Neutrino is one of the most abundant particles in the Universe and is incredibly difficult to detect. It is important to study neutrinos because they contain information about the phenomena and processes that generate them: this means that with the help of a particle, you can learn about the origin of the universe. Let's talk about all the secrets that neutrinos keep in themselves.
Neutrinos are ultra-light particles formed during nuclear reactions. Most of those found on Earth come from the Sun, which converts hydrogen into helium. But in the 1930s it was predicted that the sun should also produce a different type of neutrino through reactions involving carbon, nitrogen and oxygen - the so-called "CNO neutrinos." It was only almost a century later that the Borexino detector first detected these particles.
Until recently, it was not at all clear if she had a lot. In recent years, it has become clear that there is, but very small. Its exact value is unknown at this time, and the available estimates in general boil down to the fact that neutrinos are about 10 orders of magnitude lighter than a proton. The weight of a grasshopper (about 1 gram) correlates in approximately the same way with the displacement of the modern nuclear aircraft carrier George Bush (about 100 thousand tons).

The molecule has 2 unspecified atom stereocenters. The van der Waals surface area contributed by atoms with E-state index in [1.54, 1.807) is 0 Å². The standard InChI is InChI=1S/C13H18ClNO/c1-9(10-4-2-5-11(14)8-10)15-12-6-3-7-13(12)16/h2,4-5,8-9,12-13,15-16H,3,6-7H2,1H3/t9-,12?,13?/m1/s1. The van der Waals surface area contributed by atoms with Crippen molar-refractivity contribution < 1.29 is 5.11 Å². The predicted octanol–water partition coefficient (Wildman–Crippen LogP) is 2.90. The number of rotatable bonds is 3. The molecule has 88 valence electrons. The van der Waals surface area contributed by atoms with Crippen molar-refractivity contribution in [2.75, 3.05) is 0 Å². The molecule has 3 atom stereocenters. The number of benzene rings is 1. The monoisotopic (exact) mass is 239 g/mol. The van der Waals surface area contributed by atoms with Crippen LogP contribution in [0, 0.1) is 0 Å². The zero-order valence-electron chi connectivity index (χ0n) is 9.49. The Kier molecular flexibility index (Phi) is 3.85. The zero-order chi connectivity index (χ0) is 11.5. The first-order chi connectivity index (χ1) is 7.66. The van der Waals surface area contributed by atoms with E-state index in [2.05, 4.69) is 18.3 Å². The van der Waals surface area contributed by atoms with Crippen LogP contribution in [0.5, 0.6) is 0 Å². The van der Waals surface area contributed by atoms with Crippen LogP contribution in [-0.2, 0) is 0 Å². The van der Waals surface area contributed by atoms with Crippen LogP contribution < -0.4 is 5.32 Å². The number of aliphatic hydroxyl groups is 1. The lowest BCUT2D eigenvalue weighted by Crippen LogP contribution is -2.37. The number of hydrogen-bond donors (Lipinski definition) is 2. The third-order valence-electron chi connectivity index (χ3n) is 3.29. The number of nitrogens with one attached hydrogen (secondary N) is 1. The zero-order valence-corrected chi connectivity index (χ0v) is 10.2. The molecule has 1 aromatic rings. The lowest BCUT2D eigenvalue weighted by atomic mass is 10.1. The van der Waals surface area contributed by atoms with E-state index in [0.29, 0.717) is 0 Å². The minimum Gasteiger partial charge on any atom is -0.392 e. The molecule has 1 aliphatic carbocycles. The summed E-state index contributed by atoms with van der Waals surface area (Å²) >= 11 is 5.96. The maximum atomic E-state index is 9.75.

A particle has no or almost no electric charge - experiments have not yet given an unambiguous answer, and of all fundamental physical interactions, it reliably participates only in weak and gravitational ones.
Neutrinos are classified into three generations: electron, muon, and tau neutrinos. They are usually listed in that order, and this is no coincidence: this is how the sequence of their opening is displayed. In addition, there are also antineutrinos - these are antiparticles of three different types, corresponding to "ordinary" ones. Neutrinos of different generations can spontaneously transform into each other. Scientists call this neutrino oscillations, and they were awarded the 2015 Nobel Prize in Physics for their discovery.